Cortana hands-on: Windows Phone 8.1's smart assistant

The iPhone has Siri, Android has Google Now, and now Windows Phone has Cortana, Microsoft's new digital assistant for smartphones running Windows Phone 8.1. Launching as a beta when WP8.1 hits devices over the next few months, Cortana blends the speech-first approach of Apple's system with the contextual backbone of Google's, throwing in some location-based cleverness and a little AI snark along the way. We introduced ourselves at Build 2014.

Cortana, for those not familiar with Microsoft's Halo series, is a character from the Xbox game. In fact, the Windows Phone assistant also uses the Cortana voice from Halo – voice actress Jen Taylor, in fact – along with sharing the name.

Microsoft was keen to point out that Cortana is still a beta right now, and sure enough there are some rough edges. Much of the core functionality is there – you can ask what the weather is like or, since Cortana uses fuzzy-logic and natural language processing, "Do I need a coat?" and get the forecast just the same – and you can ask carry-on questions from earlier results, such as "What's traffic like?" after being found a location. There's music recognition, too, to identify a song playing.

However, Cortana still struggled at times to understand us, and it didn't seem entirely related to obvious hinderances like background noise. Accent was a particular challenge, though a confusing one: a British accent was regularly misunderstood, while thicker European accents were no issue whatsoever. Microsoft tells us that will improve over time, as the back-end gets more experience with different speech styles.

What impresses already is the range of data Cortana can call upon. Microsoft has said that it's backed by Bing's "understanding of the whole internet" and, while it's clearly early-days, there's some truth to how information from different services is woven together.

Ask for the best Mexican restaurant nearby, for instance, and not only do you get restaurant points-of-interest, but they're sorted by Yelp ratings. Cortana can use extra metadata to better filter results, too: a search for a healthy restaurant nearby brought up different results to regular restaurants, for instance.

Not everything will require an internet connection, either. Like Siri and Google Now, the majority of the processing is done in the cloud, but Microsoft also leaves the basics to Cortana on the device itself. Simple tasks, like setting an alarm or calling someone, won't require you to have a data connection active.

At the heart of Cortana is the idea of a living notebook: an ongoing record of your preferences, interests, contacts, and social networking accounts. Microsoft sat down with personal assistants to real-world celebrities to find out what, exactly, they do to keep track of their demanding charges, finding that most stuck to an old-fashioned notebook stuffed with details.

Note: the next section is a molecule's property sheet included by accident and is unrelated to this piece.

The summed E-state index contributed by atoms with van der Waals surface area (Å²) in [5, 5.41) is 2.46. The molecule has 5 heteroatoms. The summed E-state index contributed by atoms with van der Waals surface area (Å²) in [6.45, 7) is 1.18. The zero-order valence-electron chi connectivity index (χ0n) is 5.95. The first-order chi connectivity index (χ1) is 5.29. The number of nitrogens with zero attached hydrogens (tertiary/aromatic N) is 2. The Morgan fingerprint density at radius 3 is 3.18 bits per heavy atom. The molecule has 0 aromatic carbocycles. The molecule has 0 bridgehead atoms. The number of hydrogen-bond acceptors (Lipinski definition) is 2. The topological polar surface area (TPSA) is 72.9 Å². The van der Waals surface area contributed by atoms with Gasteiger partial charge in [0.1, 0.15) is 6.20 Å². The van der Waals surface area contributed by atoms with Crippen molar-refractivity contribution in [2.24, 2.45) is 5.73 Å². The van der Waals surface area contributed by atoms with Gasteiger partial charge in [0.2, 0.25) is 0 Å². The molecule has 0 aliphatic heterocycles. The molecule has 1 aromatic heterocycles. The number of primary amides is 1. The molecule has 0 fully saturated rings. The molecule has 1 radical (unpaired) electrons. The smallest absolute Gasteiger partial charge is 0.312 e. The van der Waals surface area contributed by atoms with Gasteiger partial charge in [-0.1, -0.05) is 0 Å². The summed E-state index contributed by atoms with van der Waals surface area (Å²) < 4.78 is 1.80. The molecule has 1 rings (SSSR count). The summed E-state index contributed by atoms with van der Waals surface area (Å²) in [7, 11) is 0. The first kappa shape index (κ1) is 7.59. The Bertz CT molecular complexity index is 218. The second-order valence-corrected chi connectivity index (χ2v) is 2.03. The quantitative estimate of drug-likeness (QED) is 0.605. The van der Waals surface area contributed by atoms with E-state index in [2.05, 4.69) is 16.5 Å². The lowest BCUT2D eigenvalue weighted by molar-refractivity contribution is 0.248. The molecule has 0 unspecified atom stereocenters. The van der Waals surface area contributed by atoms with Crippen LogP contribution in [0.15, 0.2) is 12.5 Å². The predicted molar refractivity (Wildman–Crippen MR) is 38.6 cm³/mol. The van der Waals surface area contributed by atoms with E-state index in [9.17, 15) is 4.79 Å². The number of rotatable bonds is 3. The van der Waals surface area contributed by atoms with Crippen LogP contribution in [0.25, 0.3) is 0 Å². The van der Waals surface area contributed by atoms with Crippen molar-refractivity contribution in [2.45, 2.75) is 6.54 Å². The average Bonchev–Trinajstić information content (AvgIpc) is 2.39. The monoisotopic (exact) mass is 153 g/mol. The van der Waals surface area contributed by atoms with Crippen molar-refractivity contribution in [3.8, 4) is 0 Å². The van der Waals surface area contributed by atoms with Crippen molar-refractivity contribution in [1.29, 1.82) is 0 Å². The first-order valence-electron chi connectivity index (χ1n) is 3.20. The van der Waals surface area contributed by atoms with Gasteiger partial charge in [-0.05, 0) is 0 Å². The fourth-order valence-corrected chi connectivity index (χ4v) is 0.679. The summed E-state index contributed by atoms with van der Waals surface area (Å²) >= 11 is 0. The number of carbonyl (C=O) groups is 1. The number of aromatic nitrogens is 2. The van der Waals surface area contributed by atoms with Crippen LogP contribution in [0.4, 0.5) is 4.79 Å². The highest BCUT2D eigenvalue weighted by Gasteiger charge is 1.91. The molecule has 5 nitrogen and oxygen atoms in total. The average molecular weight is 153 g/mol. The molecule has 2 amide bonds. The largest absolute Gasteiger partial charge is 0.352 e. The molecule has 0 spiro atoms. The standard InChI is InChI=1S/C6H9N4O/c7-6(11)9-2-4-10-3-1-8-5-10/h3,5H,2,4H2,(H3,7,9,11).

As a result, Cortana has a virtual version. When you first start using the assistant, you answer a few questions about key interests and such, and give permission for Cortana to sift through your email to gather up details on upcoming flights and appointments. That populates things to begin with – the Cortana Live Tile occasionally animates with news headlines or other information it thinks you'll be interested in – but Cortana can also learn along the way.

Set a reminder to speak to your mom, for instance, and she'll ask you which contact that is the first time. Do several searches for mortgage rates, and Cortana will assume it's an area of particular interest, and start flagging them in in her app homescreen. There's no limit to how much the notebook can contain, though you'll be able to delete interests through the settings.

That's also where you can temporarily turn Cortana off – effectively a sort of "private browsing" mode, though without losing the existing contents of your notebook in the process – and where you set things like which are your key contacts (Microsoft refers to them as your "Inner Circle"), whether they can get through your do-not-disturb settings, and handle your social network logins, like Facebook.

What will make Cortana interesting is the breadth of its deployment. As a standard part of Windows Phone 8.1, it'll span the gamut from high-end devices like the Nokia Lumia Icon, through to far more affordable fare, like the Lumia 520.

In fact, we had a chance to test the beta on a range of phones, including some that would certainly be considered entry-level, and the performance was comparable. Obviously it'll depend on network connection for much of its effectiveness, since Microsoft uses server-side processing to do the heavy lifting, though those with a more affordable phone shouldn't be too concerned that Cortana will be too much for their device.

Just as we found with Siri and Google Now, it'll take actually living with Cortana to figure out whether she's a useful addition to Windows Phone or a gimmick. Microsoft is certainly jumping in wholeheartedly, and there's of course the potential for the system to be improved over time as the server-side gets more intelligent.

Of course, Build 2014 has also seen Microsoft commit to universal functionality across its platforms: Windows Phone apps on Windows and eventually Xbox One, for instance, and Xbox One's Kinect v2 on Windows. There's no public talk of Cortana making the jump from mobile to desktop or gaming, but it's not hard to imagine that happening if the virtual assistant gets a positive reception. We'll see exactly how suited she is to the job when Windows Phone 8.1 rolls out over the coming months.